5 Great Facts about Obesity from the World Health Organization’s Fact File

The World Health Organization (WHO) has an amazing fact file with 10 facts everyone should know about obesity, which is at epidemic level in the United States. There are five facts below and this is a great time to read them as we put away body-conscious clothing and prepare to nest for the winter. Fact 1 Overweight and obesity are defined as “abnormal or excessive fat accumulation that may impair health” Fact 2 More than 1.4 billion adults were overweight in 2008, and more than half a billion obese Fact 3 Globally, over 40 million preschool children were overweight in 2008 Fact 4 Overweight and obesity are linked to more deaths worldwide than underweight Fact 5 For an individual, obesity is usually the result of an imbalance between calories consumed and calories expended Visit WHO’s Fact File on Obesity  to read the rest of the facts. Without question obesity is a problem and the more we know the better we can do to combat it....

What is Breast Cancer? What Causes It?

Breast cancer starts in the cells of the breast as a group of cancer cells. Those cells can invade surrounding tissues or spread (metastasize) to other areas of the body. Breast cancer occurs when malignant tumors develop in the breast.  These cells can spread by breaking away from the original tumor and entering blood vessels or lymph vessels, which branch into tissues throughout the body. When cancer cells travel to other parts of the body and begin damaging other tissues and organs, the process is called metastasis. Facts about Breast Cancer in the United States One in eight women will be diagnosed with breast cancer in their lifetime. Breast cancer is the most commonly diagnosed cancer in women. Breast cancer is the second leading cause of death among women. Each year it is estimated that over 220,000 women in the United States will be diagnosed with breast cancer and more than 40,000 will die. Although breast cancer in men is rare, an estimated 2,150 men will be diagnosed with breast cancer and approximately 410 will die each year.  Usually detected as a hard lump under the nipple or areola. Risk Factors Age Family History Race Personal Health Early Menstruation Types of Tumors Benign Malignant...

7 Important Facts about Breast Cancer Awareness for African American Women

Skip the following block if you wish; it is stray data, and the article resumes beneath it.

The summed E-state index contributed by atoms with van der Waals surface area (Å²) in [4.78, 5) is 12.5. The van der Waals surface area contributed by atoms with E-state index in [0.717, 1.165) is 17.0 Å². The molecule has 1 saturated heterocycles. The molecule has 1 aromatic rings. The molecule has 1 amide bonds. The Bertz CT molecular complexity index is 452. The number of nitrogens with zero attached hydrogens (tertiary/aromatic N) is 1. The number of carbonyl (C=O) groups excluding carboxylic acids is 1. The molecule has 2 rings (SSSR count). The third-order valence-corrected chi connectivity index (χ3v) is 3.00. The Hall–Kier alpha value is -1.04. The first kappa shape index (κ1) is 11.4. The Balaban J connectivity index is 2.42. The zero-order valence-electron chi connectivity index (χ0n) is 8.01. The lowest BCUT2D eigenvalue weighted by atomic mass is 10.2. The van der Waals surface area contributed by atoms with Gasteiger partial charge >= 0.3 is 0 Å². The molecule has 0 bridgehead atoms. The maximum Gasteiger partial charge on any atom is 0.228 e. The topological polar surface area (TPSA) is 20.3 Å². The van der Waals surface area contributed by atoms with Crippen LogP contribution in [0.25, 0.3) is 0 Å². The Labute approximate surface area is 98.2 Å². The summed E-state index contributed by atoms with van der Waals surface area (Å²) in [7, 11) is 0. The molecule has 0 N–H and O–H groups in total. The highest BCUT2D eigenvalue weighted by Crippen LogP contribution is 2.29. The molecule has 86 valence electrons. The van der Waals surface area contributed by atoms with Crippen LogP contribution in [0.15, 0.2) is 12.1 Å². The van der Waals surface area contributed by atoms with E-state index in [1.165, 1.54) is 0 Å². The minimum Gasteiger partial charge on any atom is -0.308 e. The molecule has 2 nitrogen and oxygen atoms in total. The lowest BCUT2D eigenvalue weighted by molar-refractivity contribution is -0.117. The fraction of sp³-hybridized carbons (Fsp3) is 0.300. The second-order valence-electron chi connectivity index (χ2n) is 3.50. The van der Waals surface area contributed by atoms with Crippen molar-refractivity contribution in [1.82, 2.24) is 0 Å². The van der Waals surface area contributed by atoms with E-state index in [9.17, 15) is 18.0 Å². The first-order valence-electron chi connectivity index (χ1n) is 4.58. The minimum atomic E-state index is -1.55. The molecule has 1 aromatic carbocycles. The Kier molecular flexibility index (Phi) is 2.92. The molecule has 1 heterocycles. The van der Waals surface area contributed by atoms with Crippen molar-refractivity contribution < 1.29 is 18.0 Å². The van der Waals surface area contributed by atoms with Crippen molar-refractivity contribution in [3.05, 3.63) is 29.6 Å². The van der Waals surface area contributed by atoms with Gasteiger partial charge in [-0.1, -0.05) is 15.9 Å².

October is Breast Cancer Awareness Month and this is a great time to become better informed about breast cancer and black women. Below you will find several facts that you are welcome to share but most importantly keep close to your vest as you become more aware about your own health care. Black women are less likely than white women to get breast cancer, yet have a higher breast cancer death rate. Breast cancer is the most commonly diagnosed cancer among Black women and in 2010, the CDC reported that breast cancer was the leading cause of cancer death for Black women aged 45–64 years. The breast cancer death rate for women aged 45–64 years was 60% higher for Black women than white women. Younger Black women up to age 44 have a higher incidence of breast cancer than white women. Black women are two times more likely to develop triple negative breast cancer, an aggressive form of the disease which has fewer effective treatment options. We also are known to have denser breast, one of the strongest predictors of risk for breast cancer and also is a known factor limiting the sensitivity of a screening mammogram. For Black women who have been diagnosed at the earliest stage of breast cancer when the tumor is small and localized, early diagnosis can make a difference. All of the above facts were pulled from a great, lengthy article, Surviving Breast Cancer through Early Detection and Diagnosis, by the Black Women’s Health Imperative that is based on a CDC report you can access...

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